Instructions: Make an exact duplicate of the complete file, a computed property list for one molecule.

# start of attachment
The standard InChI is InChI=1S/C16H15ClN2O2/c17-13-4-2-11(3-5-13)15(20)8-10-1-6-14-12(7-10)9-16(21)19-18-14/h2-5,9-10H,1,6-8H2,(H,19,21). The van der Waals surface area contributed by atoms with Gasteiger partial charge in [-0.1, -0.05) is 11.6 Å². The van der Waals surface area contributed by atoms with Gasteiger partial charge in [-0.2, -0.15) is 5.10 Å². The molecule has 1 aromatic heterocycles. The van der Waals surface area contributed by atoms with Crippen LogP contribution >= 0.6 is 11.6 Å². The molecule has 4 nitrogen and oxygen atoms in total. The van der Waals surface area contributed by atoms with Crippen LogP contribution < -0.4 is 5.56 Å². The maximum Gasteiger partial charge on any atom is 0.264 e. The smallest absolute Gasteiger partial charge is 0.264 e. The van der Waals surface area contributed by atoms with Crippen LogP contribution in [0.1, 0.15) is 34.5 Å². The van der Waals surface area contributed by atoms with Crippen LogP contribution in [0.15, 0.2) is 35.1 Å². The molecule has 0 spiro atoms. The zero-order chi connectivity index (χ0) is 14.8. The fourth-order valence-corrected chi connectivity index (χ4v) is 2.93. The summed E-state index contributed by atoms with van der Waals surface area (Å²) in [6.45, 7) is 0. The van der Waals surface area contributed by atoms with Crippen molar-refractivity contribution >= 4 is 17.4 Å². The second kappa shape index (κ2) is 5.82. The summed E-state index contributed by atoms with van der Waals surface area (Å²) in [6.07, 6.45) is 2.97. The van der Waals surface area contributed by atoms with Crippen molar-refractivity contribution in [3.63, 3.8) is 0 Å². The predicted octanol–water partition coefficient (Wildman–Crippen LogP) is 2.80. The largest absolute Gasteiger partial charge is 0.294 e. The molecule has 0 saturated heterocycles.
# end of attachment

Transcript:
The standard InChI is InChI=1S/C16H15ClN2O2/c17-13-4-2-11(3-5-13)15(20)8-10-1-6-14-12(7-10)9-16(21)19-18-14/h2-5,9-10H,1,6-8H2,(H,19,21). The van der Waals surface area contributed by atoms with Gasteiger partial charge in [-0.1, -0.05) is 11.6 Å². The van der Waals surface area contributed by atoms with Gasteiger partial charge in [-0.2, -0.15) is 5.10 Å². The molecule has 1 aromatic heterocycles. The van der Waals surface area contributed by atoms with Crippen LogP contribution >= 0.6 is 11.6 Å². The molecule has 4 nitrogen and oxygen atoms in total. The van der Waals surface area contributed by atoms with Crippen LogP contribution < -0.4 is 5.56 Å². The maximum Gasteiger partial charge on any atom is 0.264 e. The smallest absolute Gasteiger partial charge is 0.264 e. The van der Waals surface area contributed by atoms with Crippen LogP contribution in [0.1, 0.15) is 34.5 Å². The van der Waals surface area contributed by atoms with Crippen LogP contribution in [0.15, 0.2) is 35.1 Å². The molecule has 0 spiro atoms. The zero-order chi connectivity index (χ0) is 14.8. The fourth-order valence-corrected chi connectivity index (χ4v) is 2.93. The summed E-state index contributed by atoms with van der Waals surface area (Å²) in [6.45, 7) is 0. The van der Waals surface area contributed by atoms with Crippen molar-refractivity contribution >= 4 is 17.4 Å². The second kappa shape index (κ2) is 5.82. The summed E-state index contributed by atoms with van der Waals surface area (Å²) in [6.07, 6.45) is 2.97. The van der Waals surface area contributed by atoms with Crippen molar-refractivity contribution in [3.63, 3.8) is 0 Å². The predicted octanol–water partition coefficient (Wildman–Crippen LogP) is 2.80. The largest absolute Gasteiger partial charge is 0.294 e. The molecule has 0 saturated heterocycles.